9. hdiddy

    hdiddy Official Forum Flunkee Supporting Member

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    Steve - I'm a hack. After almost 10 years I've turned to a lot of self teaching and exploring things on my own with a smattering of lessons here and there. Nothing consistent.

    Your old coursework sounds great - wish I had the time to do it all. I guess the singing lessons is a "hacky" way of approaching it. I'll take a look at Hindimeth. Thanks.

    TCL, learning by ear takes a long while. And just like transcribing, the more you do it, the faster you'll get. Do the work now and it'll really pay off in the future. Of course, being able to read any chart is a survival skill that can't be skipped. I think if you keep venturing down that path you might want to look at lyrics and seeing for yourself what impact they have on your knowledge of the song.
     
  10. shwashwa

    shwashwa

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    ill dig out my books to see if i can get the titles. there is a really huge book full of sight singing melodies that starts our very tonal, on the major scale, in stepwise motion, and then progresses from there to all kinds of stuff
     
  11. Tom Lane

    Tom Lane Gold Supporting Member

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    I'd be interested in the name and author of that sight-singing book. I recently book a book on solfege and it's helpful, but it doesn't have as many exercises as I'd like.
     
  12. ChuckCorbisiero

    ChuckCorbisiero

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    I think it's Dr. Sol Berkowitz.


    http://en.wikipedia.org/wiki/Sol_Berkowitz
     
  13. Tom Lane

    Tom Lane Gold Supporting Member

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    Thanks Chuck. Sadly perhaps, I just ordered it from Amazon or a bit over a buck.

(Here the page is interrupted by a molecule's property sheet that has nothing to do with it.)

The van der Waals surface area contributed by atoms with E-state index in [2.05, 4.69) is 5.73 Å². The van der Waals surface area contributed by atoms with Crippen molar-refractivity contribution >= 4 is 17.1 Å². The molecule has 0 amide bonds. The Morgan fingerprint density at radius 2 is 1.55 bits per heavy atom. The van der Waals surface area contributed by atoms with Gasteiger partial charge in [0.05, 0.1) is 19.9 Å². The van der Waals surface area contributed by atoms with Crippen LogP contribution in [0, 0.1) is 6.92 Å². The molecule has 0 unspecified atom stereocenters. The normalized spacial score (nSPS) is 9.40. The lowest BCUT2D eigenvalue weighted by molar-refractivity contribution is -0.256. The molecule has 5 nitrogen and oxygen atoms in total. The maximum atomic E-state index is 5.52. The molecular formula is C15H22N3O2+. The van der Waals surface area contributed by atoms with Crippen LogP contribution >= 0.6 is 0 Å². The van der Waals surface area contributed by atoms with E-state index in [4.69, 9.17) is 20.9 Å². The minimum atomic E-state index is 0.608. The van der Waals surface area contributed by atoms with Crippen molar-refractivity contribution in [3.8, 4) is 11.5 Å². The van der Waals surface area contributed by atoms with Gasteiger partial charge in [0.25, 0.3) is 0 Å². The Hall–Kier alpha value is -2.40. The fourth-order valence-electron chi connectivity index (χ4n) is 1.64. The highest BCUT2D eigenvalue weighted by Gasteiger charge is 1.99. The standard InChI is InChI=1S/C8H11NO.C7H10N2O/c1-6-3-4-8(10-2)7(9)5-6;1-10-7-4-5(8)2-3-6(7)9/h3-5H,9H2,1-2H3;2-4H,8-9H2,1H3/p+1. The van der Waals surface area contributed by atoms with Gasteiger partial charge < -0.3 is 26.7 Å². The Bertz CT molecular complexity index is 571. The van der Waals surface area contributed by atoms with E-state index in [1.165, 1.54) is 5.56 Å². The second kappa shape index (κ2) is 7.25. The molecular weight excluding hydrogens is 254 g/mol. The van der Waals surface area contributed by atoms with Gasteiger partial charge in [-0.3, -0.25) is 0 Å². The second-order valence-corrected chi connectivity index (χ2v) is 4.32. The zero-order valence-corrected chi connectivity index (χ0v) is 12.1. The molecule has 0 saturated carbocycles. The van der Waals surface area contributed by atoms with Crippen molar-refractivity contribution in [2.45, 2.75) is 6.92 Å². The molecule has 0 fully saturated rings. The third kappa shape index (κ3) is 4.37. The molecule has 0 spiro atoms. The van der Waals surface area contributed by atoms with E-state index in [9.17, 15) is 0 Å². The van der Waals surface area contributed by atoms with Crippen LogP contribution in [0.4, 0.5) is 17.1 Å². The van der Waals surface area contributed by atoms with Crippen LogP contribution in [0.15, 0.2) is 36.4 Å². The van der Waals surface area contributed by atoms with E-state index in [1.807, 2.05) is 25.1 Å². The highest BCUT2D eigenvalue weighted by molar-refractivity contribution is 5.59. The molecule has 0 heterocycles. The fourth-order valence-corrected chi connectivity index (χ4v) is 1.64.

14. ChuckCorbisiero

    ChuckCorbisiero

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    I have it at home in New York. We used it at C.C.N.Y. also the Hindemith for rhythmic stuff for the B.F.A. program. At Queens College Professor Berkowitz was a no nonsense person. You couldn't slide through his musicianship classes. So I was told by friends. Funny, when I went to Santa Barbara City College for my A.A. my first 2 years before transferring, I believe they also used the book. So did Mannes, Manhattan and Julliard. I believe Berkowitz himself was a proponent of movable do. Anybody here who went to Queens College know the story or attended his classes?
     
  15. shwashwa

    shwashwa

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    http://www.amazon.com/Approach-Singing-Edition-Plastic-Binding/dp/B000NGRI7E
    here is one of the books we used at rutgers.

    here is the other:
    http://www.amazon.com/Elementary-Tr...7201707&sr=1-1-spell&keywords=hindiemeth book

    get through these two books and you will have accomplished something, and become a very complete musician along the way. i think working on this kind of stuff sets you apart from guys who just practice their instrument only. with these books, you are the instrument, you and your mind.